Six decades after Sidney Poitier shattered racial barriers with his performance in Raisin in the Sun, Emilie Kouatchou brings a Black Christine Daaé to The Phantom of the Opera.
Kouatchou ushers in a new era of Black representation in theater as the lead female role in Broadway’s longest-running musical performance. Thirty-six actresses have played the role in the show’s 34-year history, and until now, not one of them has been Black.
“I think it’s outrageous that it has taken this long for a Black actress to be cast as Christine,” said Kenneth Elliott, chair of the Department of Visual, Media, and Performing Arts at Rutgers University–Camden. “Black singers have headlined productions at the Metropolitan Opera for decades. But Broadway is bourgeois entertainment and slow to change, so this is a very welcome development.”
Rutgers–Camden lecturer of Theater Amy-Rose Forbes-Erickson focuses her scholarly work on the exploration and expression of racial identity through performance. She is pleased to see more work that is inclusive of Black representations, from the perspectives of and for Black people.
“Black storytellers and theater-makers have always used theater and performance as modes of self-expression and stories, from honored traditions to inventiveness,” Forbes-Erickson said. “There is nothing more important than theater as a space of liberation to share our deepest desires, dignity, and humanity from social justice to belief systems that reveal who we are as Black theater artists in the world.”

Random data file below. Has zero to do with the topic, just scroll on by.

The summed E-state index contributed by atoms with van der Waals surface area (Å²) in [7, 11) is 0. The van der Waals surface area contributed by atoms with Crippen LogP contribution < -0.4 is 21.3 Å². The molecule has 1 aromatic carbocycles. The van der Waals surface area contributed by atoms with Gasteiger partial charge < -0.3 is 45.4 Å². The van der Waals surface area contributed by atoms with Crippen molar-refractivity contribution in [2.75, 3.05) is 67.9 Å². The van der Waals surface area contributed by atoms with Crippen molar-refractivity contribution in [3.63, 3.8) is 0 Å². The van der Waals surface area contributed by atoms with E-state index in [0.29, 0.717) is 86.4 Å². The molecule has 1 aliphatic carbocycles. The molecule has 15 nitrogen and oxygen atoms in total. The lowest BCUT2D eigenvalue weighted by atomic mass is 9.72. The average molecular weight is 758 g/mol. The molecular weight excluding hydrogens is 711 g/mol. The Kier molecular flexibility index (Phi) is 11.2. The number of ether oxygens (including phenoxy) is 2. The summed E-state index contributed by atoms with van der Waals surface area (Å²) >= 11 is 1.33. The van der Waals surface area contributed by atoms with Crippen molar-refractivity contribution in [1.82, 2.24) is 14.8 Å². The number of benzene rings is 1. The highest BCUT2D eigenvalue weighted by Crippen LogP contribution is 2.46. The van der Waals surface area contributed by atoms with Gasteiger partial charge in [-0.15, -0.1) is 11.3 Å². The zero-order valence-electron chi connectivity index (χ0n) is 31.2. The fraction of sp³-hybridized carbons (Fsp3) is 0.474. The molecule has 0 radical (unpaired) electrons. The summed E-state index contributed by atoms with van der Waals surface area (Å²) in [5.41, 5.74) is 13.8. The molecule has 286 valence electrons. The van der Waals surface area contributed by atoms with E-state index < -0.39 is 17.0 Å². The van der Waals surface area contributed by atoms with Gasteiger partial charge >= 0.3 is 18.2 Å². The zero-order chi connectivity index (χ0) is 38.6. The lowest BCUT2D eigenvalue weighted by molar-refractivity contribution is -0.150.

In an industry where box office sales are the measuring stick for success, Black representation has proven to be a profitable concept. Hamilton, the Lin-Manuel Miranda blockbuster with a strongly diverse cast, has earned over $650 million on Broadway and more than a billion dollars for the entire franchise, which includes a movie and traveling productions. Representation sells.
“Until recently, very few theater producers gave much thought to diverse representation, and inattention to the issue meant that there was little progress,” said Elliott. “I think that is starting to change, and the best way to support this progress is for all theater artists to consider it in their work.”
Elliot isn’t the only person who feels this way. Kouatchou was quoted in People magazine as saying, “It frustrates me that it took this long, it does. I’m honored that it’s me, and I'm honored that I’m making history, but I’m really excited for when it's not even a question, it's not even a thing, the first Black Christine.”
Rutgers University–Camden is excited to celebrate the accomplishments of Black Americans through a month-long storytelling project titled RePRESENTation Matters. Each story will explore the significance of representation in our quest for true racial equality.
“My hope is that the RePRESENTation Matters project sparks conversation about why representation matters in the effort to overcome systemic racism.”
–Chancellor Antonio D. Tillis
All photos of Emilie Kouatchou courtesy of The Phantom of the Opera.
All photos of Hamilton courtesy of Disney.
Creative Design: Douglas Shelton